For more information:

Bradt J, Dileo C, Shim M. Music interventions for preoperative anxiety. Cochrane Database of Systematic Reviews 2013, Issue 6. Art. No.: CD006908. DOI: 10.1002/14651858.CD006908.pub2.

Bradt, Joke
Department of Creative Arts Therapies, College of Nursing and Health Professions, Drexel University
1505 Race Street, Rm 1041
Philadelphia, PA, 19102
USA

Email: jbradt@drexel.edu


The mirthful laughter experience appears to reduce serum levels of cortisol, dopac, epinephrine, and growth hormone. These biochemical changes have implications for the reversal of the neuroendocrine and classical stress hormone response. Positive emotional activities have been suggested as modifiers of neuroendocrine hormones involved in the classical stress response. To detect changes in these components during a mirthful laughter experience, the authors studied 10 healthy male subjects. Five experimental subjects viewed a 60 minute humor video and five control subjects did not. Serial blood samples were measured for corticotropin (ACTH), cortisol, beta-endorphin, 3,4-dihydrophenylacetic acid (dopac)--the major serum neuronal catabolite of dopamine, epinephrine, norepinephrine, growth hormone, and prolactin. Repeated measures analysis of variance showed that cortisol and dopac in the experimental group decreased more rapidly from baseline than the control group (p = 0.011, p = 0.025, respectively). Epinephrine levels in the experimental group were significantly lower than the control at all time points (p = 0.017). Growth hormone levels in the experimental group significantly increased during baseline (p = 0.027) and then decreased with laughter intervention (p less than 0.0005), whereas, the controls did not change over time (p = 0.787). ACTH, beta-endorphin, prolactin, and norepinephrine levels did not significantly increase.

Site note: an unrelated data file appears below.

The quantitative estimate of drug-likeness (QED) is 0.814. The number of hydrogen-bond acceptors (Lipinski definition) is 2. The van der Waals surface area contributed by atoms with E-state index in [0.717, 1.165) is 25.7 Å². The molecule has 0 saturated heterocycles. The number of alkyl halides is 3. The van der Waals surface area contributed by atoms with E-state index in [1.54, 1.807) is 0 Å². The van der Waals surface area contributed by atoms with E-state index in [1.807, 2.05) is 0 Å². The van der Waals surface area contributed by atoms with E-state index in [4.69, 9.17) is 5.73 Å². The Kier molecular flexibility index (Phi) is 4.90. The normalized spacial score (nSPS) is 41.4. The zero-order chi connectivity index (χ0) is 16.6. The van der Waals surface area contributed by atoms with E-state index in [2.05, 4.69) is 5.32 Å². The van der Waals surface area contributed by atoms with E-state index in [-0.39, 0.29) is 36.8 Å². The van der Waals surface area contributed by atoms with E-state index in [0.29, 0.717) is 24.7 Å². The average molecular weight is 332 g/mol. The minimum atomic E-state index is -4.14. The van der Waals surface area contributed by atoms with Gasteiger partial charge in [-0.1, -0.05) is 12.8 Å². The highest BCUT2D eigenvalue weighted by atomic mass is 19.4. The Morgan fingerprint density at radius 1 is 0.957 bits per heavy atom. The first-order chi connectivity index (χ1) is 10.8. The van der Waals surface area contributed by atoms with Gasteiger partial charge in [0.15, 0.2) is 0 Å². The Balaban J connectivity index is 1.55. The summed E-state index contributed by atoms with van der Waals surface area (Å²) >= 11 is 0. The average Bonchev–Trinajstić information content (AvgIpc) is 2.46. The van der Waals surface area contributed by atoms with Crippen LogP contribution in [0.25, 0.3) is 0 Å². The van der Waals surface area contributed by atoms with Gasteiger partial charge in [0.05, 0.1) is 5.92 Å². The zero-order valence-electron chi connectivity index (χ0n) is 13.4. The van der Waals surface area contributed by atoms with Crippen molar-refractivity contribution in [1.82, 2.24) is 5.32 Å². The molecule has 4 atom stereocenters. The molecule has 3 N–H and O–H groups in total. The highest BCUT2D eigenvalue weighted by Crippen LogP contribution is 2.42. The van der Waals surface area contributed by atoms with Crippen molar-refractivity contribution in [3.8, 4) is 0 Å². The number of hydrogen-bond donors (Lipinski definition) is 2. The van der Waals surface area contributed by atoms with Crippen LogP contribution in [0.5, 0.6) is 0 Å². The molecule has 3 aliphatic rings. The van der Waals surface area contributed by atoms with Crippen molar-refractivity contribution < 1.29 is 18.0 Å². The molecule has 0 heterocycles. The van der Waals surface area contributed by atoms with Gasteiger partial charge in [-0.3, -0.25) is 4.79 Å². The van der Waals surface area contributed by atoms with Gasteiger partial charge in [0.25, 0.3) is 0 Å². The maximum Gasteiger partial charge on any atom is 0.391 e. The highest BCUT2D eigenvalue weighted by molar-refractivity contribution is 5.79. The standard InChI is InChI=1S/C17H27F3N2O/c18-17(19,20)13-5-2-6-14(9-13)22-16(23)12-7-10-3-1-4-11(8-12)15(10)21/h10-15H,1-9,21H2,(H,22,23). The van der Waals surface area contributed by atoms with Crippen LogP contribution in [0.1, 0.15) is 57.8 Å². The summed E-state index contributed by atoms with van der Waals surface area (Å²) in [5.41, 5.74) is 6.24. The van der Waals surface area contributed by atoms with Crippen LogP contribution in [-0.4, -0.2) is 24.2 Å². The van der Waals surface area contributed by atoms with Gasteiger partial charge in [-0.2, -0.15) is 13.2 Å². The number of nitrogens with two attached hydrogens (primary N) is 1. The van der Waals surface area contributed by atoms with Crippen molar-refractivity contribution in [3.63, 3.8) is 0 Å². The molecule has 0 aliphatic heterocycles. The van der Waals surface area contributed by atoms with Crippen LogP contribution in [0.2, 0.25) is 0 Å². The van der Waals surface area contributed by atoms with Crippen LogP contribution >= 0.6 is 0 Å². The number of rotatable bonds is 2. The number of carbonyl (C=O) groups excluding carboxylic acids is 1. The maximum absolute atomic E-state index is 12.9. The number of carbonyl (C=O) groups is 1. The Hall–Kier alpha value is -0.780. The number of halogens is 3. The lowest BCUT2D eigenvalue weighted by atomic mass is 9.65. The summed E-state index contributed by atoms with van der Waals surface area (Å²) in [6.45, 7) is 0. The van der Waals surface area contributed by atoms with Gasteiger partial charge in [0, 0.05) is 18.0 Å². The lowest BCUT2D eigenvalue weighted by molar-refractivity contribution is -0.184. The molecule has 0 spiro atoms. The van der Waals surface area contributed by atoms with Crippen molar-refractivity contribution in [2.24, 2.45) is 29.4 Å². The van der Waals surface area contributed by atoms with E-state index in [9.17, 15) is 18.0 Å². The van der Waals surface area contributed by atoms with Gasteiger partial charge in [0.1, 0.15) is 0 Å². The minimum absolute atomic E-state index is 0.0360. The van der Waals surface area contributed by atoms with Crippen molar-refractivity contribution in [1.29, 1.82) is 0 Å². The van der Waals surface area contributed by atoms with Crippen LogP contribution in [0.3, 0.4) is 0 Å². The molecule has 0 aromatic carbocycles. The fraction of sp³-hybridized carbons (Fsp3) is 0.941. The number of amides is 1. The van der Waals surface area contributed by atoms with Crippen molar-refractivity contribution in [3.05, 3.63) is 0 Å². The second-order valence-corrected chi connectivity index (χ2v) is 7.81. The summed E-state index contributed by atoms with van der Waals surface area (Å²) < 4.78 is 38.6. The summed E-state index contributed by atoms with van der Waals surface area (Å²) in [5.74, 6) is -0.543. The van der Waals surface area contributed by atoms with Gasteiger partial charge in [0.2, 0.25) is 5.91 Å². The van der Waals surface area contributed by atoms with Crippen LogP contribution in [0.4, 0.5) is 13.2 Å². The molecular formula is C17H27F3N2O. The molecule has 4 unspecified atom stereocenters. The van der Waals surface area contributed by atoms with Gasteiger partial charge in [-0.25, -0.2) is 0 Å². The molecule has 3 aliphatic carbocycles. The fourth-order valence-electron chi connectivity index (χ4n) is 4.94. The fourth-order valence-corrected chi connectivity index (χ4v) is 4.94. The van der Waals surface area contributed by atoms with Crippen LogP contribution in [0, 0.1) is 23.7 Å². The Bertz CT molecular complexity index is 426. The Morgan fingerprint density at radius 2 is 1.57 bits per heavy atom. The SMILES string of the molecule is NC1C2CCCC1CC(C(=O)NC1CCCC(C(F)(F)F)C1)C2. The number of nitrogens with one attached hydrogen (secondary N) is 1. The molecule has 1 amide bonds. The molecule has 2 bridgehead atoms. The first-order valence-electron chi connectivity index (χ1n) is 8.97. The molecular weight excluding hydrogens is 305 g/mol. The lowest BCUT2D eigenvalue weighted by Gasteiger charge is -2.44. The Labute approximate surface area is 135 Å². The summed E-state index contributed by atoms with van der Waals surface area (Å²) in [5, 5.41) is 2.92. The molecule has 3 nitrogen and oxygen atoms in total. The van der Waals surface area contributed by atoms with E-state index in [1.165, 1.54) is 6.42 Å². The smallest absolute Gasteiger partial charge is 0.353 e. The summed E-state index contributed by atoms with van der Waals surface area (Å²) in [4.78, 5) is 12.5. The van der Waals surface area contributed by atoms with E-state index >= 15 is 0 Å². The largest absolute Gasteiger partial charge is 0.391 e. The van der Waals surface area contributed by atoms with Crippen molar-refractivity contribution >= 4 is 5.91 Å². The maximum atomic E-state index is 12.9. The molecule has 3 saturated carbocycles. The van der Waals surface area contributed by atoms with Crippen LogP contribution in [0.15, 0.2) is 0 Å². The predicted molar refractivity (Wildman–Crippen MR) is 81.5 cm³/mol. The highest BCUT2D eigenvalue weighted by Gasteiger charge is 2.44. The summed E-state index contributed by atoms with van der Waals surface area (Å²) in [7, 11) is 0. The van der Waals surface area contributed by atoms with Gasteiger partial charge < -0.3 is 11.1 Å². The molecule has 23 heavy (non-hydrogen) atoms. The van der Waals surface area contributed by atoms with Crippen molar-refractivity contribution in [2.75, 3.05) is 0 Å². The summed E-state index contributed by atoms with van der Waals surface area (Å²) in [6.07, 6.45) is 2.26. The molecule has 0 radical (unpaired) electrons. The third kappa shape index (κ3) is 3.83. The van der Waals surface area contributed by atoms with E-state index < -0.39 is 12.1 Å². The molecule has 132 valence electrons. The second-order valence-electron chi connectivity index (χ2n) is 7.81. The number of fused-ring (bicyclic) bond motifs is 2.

For more information:

Berk, LS, et al., 1989. Neuroendocrine and stress hormone changes during mirthful laughter, Am J Med Sci, 1989 Dec;298(6):390-6. PubMed PMID: 2556917.

Berk, Lee S.
Dept. of Pathology, Loma Linda University School of Medicine
Loma Linda, CA
USA


Generic Drug: Nitroglycerin